Looking through the pictures below, I wonder what governance (the activity of governing) is if indicators such as simple and vital infrastructure like motorable roads are not available. Continue reading…
I have always been a fan of the American Army Corps of Engineers; it’s mission shows why I do: “Provide vital public engineering services in peace and war to strengthen our Nation’s security, energize the economy, and reduce risks from disasters.”
What’s the mission of their Nigerian counterpart, in peace time? Continue reading…
I once read somewhere that “development is the gradual emergence of a problem-solving system”.
Nigeria is fraught with problems, the tooth-achy type that seem to last for ever. Power failure, crumbling infrastructure, failing institutions, etc.
Half a century down the road, can one say Nigeria has developed over the year?
Has any problem-solving system emerged since 1960 when the Brits passed on the baton? Food for thought!
The gap between Lagos state and its peers keeps widening every month as the state embarks on digital mapping project:
Governor Fashola who said the road to the adoption of the digital mapping and GIS started many years ago, opined that it represents a total life change about the way the people live and confront challenges of an increasingly changing planet.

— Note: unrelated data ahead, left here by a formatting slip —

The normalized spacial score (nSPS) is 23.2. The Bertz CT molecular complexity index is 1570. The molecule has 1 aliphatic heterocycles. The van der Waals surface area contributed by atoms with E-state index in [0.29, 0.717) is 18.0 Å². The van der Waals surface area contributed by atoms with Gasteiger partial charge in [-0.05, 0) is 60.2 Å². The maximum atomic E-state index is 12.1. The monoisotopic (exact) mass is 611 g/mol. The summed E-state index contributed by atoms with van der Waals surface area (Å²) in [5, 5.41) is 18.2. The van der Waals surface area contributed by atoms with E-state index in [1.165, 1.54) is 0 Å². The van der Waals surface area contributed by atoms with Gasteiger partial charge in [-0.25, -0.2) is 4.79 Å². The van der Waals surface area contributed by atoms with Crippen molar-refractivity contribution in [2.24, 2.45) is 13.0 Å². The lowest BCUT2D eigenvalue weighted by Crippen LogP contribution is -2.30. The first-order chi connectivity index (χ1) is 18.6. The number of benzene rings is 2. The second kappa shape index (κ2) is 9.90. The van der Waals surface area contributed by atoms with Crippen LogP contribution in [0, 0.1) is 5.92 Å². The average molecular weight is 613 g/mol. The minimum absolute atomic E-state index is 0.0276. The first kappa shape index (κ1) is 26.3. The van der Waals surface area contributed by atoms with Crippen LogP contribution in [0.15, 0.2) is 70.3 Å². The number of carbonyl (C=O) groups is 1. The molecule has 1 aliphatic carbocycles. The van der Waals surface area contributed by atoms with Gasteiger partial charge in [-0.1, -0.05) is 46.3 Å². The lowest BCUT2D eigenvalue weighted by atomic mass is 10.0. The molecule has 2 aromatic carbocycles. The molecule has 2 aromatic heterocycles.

He said the possibilities are endless as people can now search for titles on lands electronically without physically coming to Alausa and thus impacting on the number of vehicles that may not have to be physically on the road for similar reasons.
Governor Fashola also said this would ultimately decide whether the government needs to build more roads as it is generally being clamoured for or to make a choice of providing drinkable water and hospitals to the people.
He said it means that architects would not have to go into the bush anymore in order to have a clear view of some sites.
Constant “light” – the Nigerian euphemism for electric supply, is the most valuable upgrade (or re-brand) Nigeria needs at this time for obvious reasons.
Given the several somersaults from the presidency and the House of Rep over the implementation and investigation of the national power projects, respectively, it is uplifting to read how kwara State went about taking care of business, locally.
Daily Trust reported back in February, excerpts:
What the Kwara State government built was not a power generating plant.. but it simply built a transmission station on a 2.5 hectares of land at Ganmo that could better utilize and maximise the available power that is been generated by the existing generating stations but wasted because of inadequate power infrastructures. Now, the state capital and the towns and villages in the state heave a sigh of relief for this simple foresight…
Residents in Ilorin city centre say they enjoy electricity for days at a stretch without power cut…
But nowhere is the impact more significant than in small scale industries…
There are others who had noticed the differences and are quietly staging a comeback to the businesses they abandoned and took to commercial motorcycling because of the quick money to be made.